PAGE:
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Aeromatic;
About the FAA SAIB NE–01-23  
Tuesday, August 12, 2008, 01:55 PM - FAA SAIB NE–01-23
Posted by Administrator
Back in 2000 there was a supposed dry rot failure of an Aeromatic propeller blade. It was NOT a Tarver propeller blade.



I obtained the broken blade from the owner for my own inspection. I did not find any dry rot in the blade. I noticed that the blade showed that it had been broken out of the hub in the plane of rotation. This force was from the trailing edge toward the leading edge. The blade was rotating in the normal forward direction when it struck some object at about half way to the tip. The blade was totally severed at this point. The force that severed the blade came from the leading to trailing edge direction, 180 degrees from the force that broke the blade out of the hub. In addition to the above, the blade was split about 12-14 inches from the shank outward spanwise. (See photos below)



This is not consistent with a blade that was slung out of a hub by centrifugal force. It is however, consistent with a prop strike.



The blade was sent to the Forest Products Laboratory, a branch of the US Department of Agriculture, for failure analysis. The Forest Products Laboratory is located on the campus of the University of Wisconsin, Madison. This laboratory is the world’s foremost authority on wood.



The report received from the Forest Products Laboratory stated that “The blade did not fail due to wood decay” .* The failed blade was manufactured by the Koppers company on 30 September 1959.(s/n 13332)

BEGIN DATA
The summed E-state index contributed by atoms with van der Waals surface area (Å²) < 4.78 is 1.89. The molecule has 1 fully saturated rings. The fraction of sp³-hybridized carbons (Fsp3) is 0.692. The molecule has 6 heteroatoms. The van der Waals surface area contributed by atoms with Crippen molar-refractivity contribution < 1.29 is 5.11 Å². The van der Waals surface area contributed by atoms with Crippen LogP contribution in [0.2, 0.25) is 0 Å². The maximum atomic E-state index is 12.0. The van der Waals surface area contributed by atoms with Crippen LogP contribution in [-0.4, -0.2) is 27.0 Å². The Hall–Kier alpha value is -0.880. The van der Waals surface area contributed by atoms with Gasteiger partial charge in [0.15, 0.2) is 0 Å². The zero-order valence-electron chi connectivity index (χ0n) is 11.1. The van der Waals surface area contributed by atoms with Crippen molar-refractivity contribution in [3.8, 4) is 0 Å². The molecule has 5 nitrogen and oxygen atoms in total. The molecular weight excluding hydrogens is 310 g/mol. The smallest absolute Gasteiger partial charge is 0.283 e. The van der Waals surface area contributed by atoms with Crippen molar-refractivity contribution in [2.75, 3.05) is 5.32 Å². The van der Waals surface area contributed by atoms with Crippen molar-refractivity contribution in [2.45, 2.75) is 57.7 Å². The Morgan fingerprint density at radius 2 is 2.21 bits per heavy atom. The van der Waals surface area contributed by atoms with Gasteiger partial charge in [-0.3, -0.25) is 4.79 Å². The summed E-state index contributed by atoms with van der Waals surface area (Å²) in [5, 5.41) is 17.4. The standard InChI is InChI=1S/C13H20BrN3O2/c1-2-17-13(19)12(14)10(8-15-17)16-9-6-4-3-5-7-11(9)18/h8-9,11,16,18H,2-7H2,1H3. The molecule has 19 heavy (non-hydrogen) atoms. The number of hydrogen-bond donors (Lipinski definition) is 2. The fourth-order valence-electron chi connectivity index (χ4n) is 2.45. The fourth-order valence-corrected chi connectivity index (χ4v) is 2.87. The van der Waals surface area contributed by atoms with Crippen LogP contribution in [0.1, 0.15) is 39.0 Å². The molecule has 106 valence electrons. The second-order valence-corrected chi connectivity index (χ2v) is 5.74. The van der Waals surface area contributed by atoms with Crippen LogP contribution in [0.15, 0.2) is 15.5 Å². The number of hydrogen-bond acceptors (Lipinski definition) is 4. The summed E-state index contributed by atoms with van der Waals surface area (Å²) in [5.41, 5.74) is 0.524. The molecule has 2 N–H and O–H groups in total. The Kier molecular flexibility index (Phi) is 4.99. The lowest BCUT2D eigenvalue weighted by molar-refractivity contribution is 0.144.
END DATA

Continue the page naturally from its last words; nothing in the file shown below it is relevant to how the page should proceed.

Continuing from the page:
FAA SAIB NE–01-23 dated May 23, 2001.



The following is quoted from the above SAIB.



Background



A pilot recorded one in-flight failure when the pilot reduced power to maximum continuous after takeoff, and experienced a massive and violent engine vibration and displacement. The pilot immediately reduced power to idle and safely landed the aircraft. Investigation of the incident revealed that one propeller wooden blade had separated from the hub due to dry rot around the blade root lag screws. As the blade separated from the airplane, the missing blade caused a propeller imbalance, which subsequently damaged all four-engine mounts due to the unbalance loads. This allowed the engine/nose cowl and attachment to drop approximately 1-1 ˝ feet affecting the control of the airplane. There have been other Tarver wooden

blades found with dry rot, corrosion damage, and other various unairworthy conditions.



Note 2. The subject propellers have been in-service for many years and may have deteriorated due to age, moisture, or insufficient maintenance. These factors could result in propeller blade separation and possible loss of control of the aircraft.



Recommendations

The FAA highly recommends that you, an owner or operator of aircraft equipped with the Tarver wooden propellers, accomplish the inspection for blade looseness described in Tarver Propeller LLC. Service Bulletin (SB) No. 2000-001 dated July 31, 2000, Part I, prior to every flight.




*Notice that in the SAIB above the writer says that the blade failed due to dry rot. This is totally false.



The last line in the first paragraph of the above SAIB “There have been other Tarver wooden blades found with dry rot, corrosion damage, and other various unairworthy conditions.”



Again this statement has no factual basis whatsoever. It is an assumption on the part of the writer of the original proposed AD note which was turned into the infamous SAIB.



I have requested the FAA to cancel the SAIB. They say they can’t cancel an SAIB but they will modify it. They promised to fix it but they have bigger problems than my itty bitty company.




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